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Dr. Prem Bahadur Khadka Lecturer of English,GuransMultiple Campus,Madhuban-8,Bardia,Nepal E mail: [email protected]

Dr. Prem Bahadur Khadka -- VS Realism: The Differences -- Palarch’s Journal Of Archaeology Of Egypt/Egyptology 17 (9), ISSN 1567-214x Keywords: , decadence and realism, modernism, , romance, romance, journal, New Woman ...

Abstract: A comparative study of modernist and realistic artistic trends in Europe in the early is discussed here below. The goal is to examine how political and social hierarchy were influenced by each movement. The most convincing points found in the current scholarship reflect the resistance to the modern and innovative approach practised by artists of the emerging middle class. It will serve for the visual composition and political convictions of the moment as a historical context. The essence of this investigation is to understand how social reform was brought on by movements.

Keywords: Aestheticism, decadence and realism, modernism, naturalism, romance, romance, journal, New Woman ...

Introduction: In general terms, 'modernism' can be said to have been characterised by an extreme and sometimes radical change away from tradition and thus the application of new and creative modes of expression. Thus, many styles of the late nineteenth and early twentieth centuries of and literature are radically different from previous ones. In theory, modernism incorporates the artistic production of artists and thinkers who watched "traditional" approaches to the , architecture, literature, religion , social institutions (and even life itself) obsolete in a now completely industrialised society.

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Modernists were alienated from what could be considered the Victorian morality and convention by rapid social change and substantial research (including social sciences). They properly pursue progressive reactions to progressive changes, affirm humanity's ability to form and impact its climate through experimentation, technology and scientific advancement, and recognise potential obstacles to 'progression' in all areas of life in order to replace them with up-to-date, modern alternatives. In the lists of Modernism's dogmas that were now to be challenged, or subverted, maybe rejected completely, or at least reflected by a new "modernist," all the endurer certainties of Enlichemum thought and of the unquestioned presence of an all-seeing, all-powerful 'builder' figures. It would be more correct to interpret modernism as a desire to challenge and look for alternatives to previous age convictions, rather than that modernism categorically defied religion or avoided all the values and thoughts associated with the Enlightenment. The past had to be regarded and handled as separate from the present period and was now subject to overhaul and inquiry by its axioms and undeniable authorities. Perhaps the uneasy juxtaposition between the views articulated by two of the most popular and embellished poets Ezra Pound (1885-1972) of modernist poetry illuses how much modernism is open to various interpretations and even fraught with seeming paradoxes, inconsistencies and inconsistencies. S. The artist's obligation to express tradition was stressed by Eliot (1888-1965) as the basic essence of tradition in .In , Peter Childs, who describes « the paradoxical, if not opposed patterns of progressive and reactionary place, fear of the new, and joy in the extinction of the old, nihilistics and fanatical excitement, imagination and desperation » (Modernism, 2000), sums up the overtly dynamic contrasting character of modernism.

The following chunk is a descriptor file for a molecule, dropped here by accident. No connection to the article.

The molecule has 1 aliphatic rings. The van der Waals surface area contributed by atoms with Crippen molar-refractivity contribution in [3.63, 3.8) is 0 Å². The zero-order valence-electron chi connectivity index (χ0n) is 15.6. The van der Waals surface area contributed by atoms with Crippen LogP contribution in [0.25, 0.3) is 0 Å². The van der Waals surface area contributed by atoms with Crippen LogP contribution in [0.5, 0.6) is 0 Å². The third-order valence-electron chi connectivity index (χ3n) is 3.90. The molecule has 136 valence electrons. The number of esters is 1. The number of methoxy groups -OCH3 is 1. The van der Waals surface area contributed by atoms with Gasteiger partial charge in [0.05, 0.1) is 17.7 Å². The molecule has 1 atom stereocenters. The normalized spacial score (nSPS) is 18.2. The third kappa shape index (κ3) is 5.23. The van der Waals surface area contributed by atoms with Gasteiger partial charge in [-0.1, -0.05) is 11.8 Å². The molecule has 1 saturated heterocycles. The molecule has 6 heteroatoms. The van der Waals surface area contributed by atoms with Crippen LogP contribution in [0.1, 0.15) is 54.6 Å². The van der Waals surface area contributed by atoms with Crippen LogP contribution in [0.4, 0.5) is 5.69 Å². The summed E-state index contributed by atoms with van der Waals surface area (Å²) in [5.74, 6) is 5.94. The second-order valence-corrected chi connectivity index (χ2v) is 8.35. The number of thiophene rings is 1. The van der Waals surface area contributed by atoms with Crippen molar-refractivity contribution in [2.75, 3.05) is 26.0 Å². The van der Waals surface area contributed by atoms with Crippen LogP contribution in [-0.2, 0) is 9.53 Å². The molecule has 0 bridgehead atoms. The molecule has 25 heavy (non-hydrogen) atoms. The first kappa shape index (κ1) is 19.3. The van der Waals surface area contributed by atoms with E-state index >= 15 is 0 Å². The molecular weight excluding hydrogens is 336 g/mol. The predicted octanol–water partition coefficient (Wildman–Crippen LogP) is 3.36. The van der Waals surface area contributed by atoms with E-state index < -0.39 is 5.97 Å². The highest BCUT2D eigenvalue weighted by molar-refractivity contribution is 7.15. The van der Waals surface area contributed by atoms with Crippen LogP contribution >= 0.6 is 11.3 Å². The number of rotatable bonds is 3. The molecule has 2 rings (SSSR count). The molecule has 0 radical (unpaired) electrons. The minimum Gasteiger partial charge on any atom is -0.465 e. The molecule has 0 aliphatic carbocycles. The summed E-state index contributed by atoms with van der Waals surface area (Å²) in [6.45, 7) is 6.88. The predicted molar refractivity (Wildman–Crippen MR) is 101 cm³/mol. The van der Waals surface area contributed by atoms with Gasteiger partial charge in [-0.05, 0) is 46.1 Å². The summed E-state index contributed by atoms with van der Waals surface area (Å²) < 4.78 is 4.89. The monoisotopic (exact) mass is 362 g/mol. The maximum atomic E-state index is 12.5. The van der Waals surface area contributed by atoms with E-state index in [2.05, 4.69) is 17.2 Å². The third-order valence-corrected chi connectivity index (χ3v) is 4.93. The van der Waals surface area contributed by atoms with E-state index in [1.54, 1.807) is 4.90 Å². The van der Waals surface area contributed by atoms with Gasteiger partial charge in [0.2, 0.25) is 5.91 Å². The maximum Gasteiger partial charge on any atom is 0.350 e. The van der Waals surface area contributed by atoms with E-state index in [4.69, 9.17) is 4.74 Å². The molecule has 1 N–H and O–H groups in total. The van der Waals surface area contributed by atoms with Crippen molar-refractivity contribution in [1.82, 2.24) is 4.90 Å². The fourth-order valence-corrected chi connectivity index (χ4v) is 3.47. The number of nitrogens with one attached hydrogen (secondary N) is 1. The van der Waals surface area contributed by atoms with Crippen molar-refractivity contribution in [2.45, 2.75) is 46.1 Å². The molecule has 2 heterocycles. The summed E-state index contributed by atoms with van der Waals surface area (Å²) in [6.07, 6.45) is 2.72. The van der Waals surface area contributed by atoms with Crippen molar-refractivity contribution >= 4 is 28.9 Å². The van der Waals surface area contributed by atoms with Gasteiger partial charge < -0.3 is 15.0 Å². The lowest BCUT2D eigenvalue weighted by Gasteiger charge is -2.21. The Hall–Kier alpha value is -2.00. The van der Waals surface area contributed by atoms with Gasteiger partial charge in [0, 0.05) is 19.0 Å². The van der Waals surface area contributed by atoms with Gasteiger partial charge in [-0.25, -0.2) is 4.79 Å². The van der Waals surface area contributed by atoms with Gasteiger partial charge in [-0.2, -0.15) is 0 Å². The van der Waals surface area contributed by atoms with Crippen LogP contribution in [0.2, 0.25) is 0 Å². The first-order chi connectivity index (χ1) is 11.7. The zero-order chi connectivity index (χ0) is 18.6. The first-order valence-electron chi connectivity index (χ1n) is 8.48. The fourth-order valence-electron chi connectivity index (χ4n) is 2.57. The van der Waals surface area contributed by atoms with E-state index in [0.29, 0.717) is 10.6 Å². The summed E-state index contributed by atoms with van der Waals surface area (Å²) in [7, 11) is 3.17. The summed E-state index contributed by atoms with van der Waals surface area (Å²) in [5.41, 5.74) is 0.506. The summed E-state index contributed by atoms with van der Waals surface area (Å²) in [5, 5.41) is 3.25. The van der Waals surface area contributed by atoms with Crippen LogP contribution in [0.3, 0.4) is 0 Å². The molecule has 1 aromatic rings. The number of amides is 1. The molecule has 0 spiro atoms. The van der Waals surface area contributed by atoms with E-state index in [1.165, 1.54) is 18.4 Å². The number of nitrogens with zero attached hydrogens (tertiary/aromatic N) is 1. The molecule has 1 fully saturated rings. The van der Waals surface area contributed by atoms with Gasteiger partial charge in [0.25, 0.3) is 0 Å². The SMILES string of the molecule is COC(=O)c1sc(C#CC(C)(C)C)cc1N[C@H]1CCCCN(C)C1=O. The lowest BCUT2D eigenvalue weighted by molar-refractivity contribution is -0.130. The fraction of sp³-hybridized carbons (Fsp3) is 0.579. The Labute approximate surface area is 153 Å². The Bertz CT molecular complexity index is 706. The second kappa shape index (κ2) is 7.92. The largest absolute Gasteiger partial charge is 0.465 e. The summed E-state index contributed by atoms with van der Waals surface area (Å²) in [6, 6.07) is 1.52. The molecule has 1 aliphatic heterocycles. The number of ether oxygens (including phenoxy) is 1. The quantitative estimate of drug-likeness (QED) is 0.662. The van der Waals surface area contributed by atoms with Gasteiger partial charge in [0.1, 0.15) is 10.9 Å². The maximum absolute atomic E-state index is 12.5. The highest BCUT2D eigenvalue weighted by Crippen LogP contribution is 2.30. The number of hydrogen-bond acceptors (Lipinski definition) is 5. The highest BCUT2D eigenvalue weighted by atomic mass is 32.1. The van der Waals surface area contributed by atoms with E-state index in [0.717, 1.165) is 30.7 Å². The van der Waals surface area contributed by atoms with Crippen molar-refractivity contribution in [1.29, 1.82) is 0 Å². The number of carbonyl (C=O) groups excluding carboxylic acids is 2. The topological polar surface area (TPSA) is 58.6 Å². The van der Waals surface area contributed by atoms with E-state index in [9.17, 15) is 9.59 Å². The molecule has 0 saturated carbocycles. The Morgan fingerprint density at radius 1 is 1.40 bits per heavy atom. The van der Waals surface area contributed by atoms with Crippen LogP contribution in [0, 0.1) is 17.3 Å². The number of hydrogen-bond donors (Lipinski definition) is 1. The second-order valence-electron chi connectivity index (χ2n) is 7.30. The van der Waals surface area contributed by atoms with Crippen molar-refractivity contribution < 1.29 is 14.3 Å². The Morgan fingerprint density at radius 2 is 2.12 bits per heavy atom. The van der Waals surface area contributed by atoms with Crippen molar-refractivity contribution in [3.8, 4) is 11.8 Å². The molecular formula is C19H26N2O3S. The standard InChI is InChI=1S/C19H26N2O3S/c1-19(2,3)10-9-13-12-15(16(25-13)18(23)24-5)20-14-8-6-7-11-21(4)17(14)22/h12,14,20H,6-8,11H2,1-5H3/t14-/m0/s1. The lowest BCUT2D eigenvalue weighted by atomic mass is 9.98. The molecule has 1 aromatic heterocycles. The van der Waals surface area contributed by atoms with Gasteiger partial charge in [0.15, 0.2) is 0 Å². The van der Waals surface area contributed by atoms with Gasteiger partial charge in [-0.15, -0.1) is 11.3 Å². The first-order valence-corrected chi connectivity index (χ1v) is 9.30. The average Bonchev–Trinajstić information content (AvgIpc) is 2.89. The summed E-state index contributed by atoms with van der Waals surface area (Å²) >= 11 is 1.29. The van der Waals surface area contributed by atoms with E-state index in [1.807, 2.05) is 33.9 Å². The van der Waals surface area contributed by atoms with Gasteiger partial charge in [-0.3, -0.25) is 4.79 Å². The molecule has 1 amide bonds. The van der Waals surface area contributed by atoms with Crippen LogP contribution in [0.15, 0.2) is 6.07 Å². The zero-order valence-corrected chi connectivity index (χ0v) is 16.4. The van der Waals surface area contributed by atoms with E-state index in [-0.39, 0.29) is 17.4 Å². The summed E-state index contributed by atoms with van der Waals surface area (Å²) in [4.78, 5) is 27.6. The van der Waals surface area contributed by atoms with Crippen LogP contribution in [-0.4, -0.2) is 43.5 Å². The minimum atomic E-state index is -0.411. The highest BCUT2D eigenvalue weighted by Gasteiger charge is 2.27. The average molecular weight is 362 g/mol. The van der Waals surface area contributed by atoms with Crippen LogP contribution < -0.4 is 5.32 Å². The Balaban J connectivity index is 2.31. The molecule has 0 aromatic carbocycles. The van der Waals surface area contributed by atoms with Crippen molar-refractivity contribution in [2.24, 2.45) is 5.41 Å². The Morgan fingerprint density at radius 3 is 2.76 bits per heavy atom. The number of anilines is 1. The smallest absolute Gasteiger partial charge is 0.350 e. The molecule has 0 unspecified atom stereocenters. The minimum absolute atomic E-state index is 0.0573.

Realism: In the long-lasting struggle against the feudal nobility and absolutist state in Lukács, realism was in general, after Shakespeare and Cervantes, the literary theme of